January 4, 2013 / 2:11 PM / in 5 years

U.S. natgas futures edge higher before EIA releases storage data

* Front month still above Wednesday's 3-month spot low
    * Long-term outlooks call for mostly mild weather
    * Coming up: EIA natgas storage data Friday

    By Eileen Houlihan
    NEW YORK, Jan 4 (Reuters) - U.S. natural gas futures edged
higher early on Friday, as expectations for a large drawdown
from winter inventories boosted prices for the first time in
four sessions.
    Prices remained above Wednesday's three-month spot chart
low, but most traders expect the upside to be limited, with
long-term weather outlooks still calling for milder weather for
consuming regions in the eastern half of the United States.
    Most traders and analysts expect weekly data from the U.S.
Energy Information Administration to show a draw of about 127
billion cubic feet when it is released at 10:30 a.m. EST (1530
GMT), a Reuters poll showed. 
    Stocks fell 77 bcf during the same year-ago week, and have
dropped about 111 bcf on average that week over the past five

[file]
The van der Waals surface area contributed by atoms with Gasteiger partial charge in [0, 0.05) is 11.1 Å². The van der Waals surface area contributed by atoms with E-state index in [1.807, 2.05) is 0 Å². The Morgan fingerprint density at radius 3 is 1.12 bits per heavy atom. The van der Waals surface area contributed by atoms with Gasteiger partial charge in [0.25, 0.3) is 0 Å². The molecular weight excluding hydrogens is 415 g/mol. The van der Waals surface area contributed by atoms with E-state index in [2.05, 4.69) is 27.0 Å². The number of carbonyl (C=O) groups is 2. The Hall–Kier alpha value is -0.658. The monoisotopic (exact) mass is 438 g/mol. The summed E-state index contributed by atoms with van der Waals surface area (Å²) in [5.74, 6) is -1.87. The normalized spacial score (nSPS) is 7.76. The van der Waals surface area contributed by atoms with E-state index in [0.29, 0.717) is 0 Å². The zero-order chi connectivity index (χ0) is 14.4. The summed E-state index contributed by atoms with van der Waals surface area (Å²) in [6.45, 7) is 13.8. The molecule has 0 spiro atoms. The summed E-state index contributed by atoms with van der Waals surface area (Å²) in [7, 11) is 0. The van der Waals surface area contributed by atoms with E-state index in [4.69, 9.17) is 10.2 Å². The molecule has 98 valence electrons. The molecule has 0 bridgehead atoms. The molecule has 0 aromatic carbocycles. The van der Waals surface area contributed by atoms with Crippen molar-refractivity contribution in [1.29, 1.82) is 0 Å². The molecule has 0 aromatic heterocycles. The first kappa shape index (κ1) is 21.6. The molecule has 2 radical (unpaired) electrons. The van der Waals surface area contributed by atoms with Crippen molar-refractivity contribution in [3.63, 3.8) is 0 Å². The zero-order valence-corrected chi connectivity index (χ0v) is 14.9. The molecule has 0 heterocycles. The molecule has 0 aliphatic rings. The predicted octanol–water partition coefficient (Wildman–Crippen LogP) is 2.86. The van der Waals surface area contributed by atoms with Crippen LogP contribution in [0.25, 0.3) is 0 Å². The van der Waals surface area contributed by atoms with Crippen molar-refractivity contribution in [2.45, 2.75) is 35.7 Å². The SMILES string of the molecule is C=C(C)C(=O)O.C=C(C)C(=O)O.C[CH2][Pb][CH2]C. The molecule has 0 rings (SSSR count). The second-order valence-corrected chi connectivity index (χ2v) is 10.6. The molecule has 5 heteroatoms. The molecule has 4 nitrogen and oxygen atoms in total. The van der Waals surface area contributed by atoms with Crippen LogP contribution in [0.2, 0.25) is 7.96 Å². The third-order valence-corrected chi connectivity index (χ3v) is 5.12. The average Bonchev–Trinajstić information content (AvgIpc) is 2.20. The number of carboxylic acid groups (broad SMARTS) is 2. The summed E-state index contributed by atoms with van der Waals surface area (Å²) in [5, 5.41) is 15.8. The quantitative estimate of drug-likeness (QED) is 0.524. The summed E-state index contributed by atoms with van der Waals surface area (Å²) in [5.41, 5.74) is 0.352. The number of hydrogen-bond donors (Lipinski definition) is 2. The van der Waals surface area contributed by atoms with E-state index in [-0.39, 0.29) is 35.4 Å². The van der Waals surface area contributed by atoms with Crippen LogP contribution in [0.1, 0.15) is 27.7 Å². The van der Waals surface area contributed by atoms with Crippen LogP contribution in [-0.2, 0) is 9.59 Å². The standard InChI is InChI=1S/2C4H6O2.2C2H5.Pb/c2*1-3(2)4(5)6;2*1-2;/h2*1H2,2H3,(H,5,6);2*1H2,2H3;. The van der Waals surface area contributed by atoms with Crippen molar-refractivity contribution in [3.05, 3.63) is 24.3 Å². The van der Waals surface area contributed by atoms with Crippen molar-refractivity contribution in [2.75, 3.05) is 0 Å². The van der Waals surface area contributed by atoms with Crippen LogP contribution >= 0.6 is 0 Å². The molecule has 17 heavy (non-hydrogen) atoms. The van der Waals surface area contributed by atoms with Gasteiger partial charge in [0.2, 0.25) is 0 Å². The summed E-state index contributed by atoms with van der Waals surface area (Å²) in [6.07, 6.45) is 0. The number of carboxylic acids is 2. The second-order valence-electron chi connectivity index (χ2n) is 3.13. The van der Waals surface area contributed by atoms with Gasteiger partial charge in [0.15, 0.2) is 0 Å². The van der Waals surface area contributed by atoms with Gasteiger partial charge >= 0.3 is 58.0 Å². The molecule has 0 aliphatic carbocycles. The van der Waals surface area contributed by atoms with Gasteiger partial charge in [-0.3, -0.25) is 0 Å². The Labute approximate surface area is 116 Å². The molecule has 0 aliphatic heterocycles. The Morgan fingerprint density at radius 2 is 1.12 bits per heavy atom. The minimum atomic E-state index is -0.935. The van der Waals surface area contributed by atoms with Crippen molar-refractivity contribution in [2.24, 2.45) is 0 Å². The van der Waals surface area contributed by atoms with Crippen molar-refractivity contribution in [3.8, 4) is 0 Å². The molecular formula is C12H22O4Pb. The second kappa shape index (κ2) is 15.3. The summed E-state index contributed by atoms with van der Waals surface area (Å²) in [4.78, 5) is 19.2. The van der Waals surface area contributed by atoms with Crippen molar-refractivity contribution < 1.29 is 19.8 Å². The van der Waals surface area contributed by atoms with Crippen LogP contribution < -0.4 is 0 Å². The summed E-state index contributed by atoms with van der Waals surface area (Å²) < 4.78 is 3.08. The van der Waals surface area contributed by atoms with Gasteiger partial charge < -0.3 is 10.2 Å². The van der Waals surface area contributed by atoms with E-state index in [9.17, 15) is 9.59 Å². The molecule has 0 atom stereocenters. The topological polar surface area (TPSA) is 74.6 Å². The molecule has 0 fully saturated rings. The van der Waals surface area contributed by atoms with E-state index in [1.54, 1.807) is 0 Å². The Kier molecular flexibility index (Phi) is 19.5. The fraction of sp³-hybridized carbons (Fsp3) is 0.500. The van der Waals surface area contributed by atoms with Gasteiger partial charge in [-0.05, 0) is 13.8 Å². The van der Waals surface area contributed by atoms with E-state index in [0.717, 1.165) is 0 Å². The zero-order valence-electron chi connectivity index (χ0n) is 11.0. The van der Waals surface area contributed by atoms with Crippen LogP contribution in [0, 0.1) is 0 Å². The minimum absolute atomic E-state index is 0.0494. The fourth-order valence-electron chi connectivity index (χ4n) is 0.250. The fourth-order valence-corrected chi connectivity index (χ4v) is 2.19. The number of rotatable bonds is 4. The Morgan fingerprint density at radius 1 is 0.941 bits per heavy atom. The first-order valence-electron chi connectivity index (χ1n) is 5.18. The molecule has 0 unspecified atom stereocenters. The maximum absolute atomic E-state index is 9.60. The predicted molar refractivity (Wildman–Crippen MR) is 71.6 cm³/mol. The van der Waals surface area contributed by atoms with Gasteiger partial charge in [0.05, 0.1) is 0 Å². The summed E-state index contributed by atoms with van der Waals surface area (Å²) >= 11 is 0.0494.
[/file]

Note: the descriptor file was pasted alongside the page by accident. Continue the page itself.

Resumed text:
The EIA report was delayed by one day this week to Friday
due to the New Year's Day holiday on Tuesday.
    As of 9:04 a.m. EST (1404 GMT), front-month February gas
futures on the New York Mercantile Exchange were at
$3.244 per million British thermal units, up 4.6 cents, or more
than 1 percent.
    The front-month contract, however, fell to $3.05 on
Wednesday, a contract low and the lowest mark for a spot
contract since late September.
    The latest National Weather Service six-to-10-day forecast
issued on Thursday again called for above-normal temperatures
for the eastern half of the United States, with below-normal
readings for most of the western half.
    Nuclear outages totaled just 7,500 megawatts, or 7 percent,
of U.S. capacity, even with outages on Thursday, but up from
4,300 MW out a year ago and a five-year average outage rate of
about 5,000 MW. 
    Last week's EIA gas storage report showed total domestic
inventories fell 72 bcf to 3.652 trillion cubic feet, below
market expectations for a 76 bcf draw. 
    Inventories started the heating season in early November at
an all-time high of 3.929 tcf and are still at record highs for
this time of year, hovering at more than 2 percent above last
year and 13 percent above the five-year average.

    Baker Hughes data last week showed the gas-directed rig
count rose by two to 431, its second straight weekly gain.
    But drilling for natural gas has mostly declined for more
than a year, with gas rigs down 54 percent since peaking at 936
in October 2011.

    The gas rig count is hovering just above a 13-1/2-year low
of 413 hit seven weeks ago, but so far production has not shown
any significant sign of slowing. 
    The EIA expects gas output in 2013 to rise to a record high
of 69.59 bcf per day, the third straight annual record.
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